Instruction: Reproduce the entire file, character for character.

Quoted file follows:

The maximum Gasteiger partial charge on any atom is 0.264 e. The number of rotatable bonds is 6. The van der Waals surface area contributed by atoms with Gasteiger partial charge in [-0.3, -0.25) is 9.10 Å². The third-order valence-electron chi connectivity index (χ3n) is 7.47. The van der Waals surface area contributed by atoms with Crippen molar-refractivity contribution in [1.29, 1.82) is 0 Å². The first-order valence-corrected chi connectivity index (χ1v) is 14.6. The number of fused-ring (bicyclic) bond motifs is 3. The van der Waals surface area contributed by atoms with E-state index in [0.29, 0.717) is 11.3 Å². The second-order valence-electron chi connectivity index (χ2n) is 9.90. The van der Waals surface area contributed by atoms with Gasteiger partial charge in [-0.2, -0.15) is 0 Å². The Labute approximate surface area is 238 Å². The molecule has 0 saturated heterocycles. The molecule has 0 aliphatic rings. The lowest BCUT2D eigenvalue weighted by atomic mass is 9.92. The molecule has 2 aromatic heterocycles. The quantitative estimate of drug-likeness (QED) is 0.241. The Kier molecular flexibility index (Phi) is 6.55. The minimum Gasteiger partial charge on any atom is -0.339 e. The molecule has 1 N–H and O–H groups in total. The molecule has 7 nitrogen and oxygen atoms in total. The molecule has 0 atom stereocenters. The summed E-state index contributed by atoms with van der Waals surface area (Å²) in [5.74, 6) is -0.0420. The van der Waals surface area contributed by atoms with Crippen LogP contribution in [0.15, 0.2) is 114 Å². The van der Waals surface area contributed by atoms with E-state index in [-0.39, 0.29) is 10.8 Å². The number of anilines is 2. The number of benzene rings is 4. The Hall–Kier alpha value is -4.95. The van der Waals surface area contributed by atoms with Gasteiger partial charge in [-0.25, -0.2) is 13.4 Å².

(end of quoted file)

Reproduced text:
The maximum Gasteiger partial charge on any atom is 0.264 e. The number of rotatable bonds is 6. The van der Waals surface area contributed by atoms with Gasteiger partial charge in [-0.3, -0.25) is 9.10 Å². The third-order valence-electron chi connectivity index (χ3n) is 7.47. The van der Waals surface area contributed by atoms with Crippen molar-refractivity contribution in [1.29, 1.82) is 0 Å². The first-order valence-corrected chi connectivity index (χ1v) is 14.6. The number of fused-ring (bicyclic) bond motifs is 3. The van der Waals surface area contributed by atoms with E-state index in [0.29, 0.717) is 11.3 Å². The second-order valence-electron chi connectivity index (χ2n) is 9.90. The van der Waals surface area contributed by atoms with Gasteiger partial charge in [-0.2, -0.15) is 0 Å². The Labute approximate surface area is 238 Å². The molecule has 0 saturated heterocycles. The molecule has 0 aliphatic rings. The lowest BCUT2D eigenvalue weighted by atomic mass is 9.92. The molecule has 2 aromatic heterocycles. The quantitative estimate of drug-likeness (QED) is 0.241. The Kier molecular flexibility index (Phi) is 6.55. The minimum Gasteiger partial charge on any atom is -0.339 e. The molecule has 1 N–H and O–H groups in total. The molecule has 7 nitrogen and oxygen atoms in total. The molecule has 0 atom stereocenters. The summed E-state index contributed by atoms with van der Waals surface area (Å²) in [5.74, 6) is -0.0420. The van der Waals surface area contributed by atoms with Crippen LogP contribution in [0.15, 0.2) is 114 Å². The van der Waals surface area contributed by atoms with E-state index in [-0.39, 0.29) is 10.8 Å². The number of anilines is 2. The number of benzene rings is 4. The Hall–Kier alpha value is -4.95. The van der Waals surface area contributed by atoms with Gasteiger partial charge in [-0.25, -0.2) is 13.4 Å².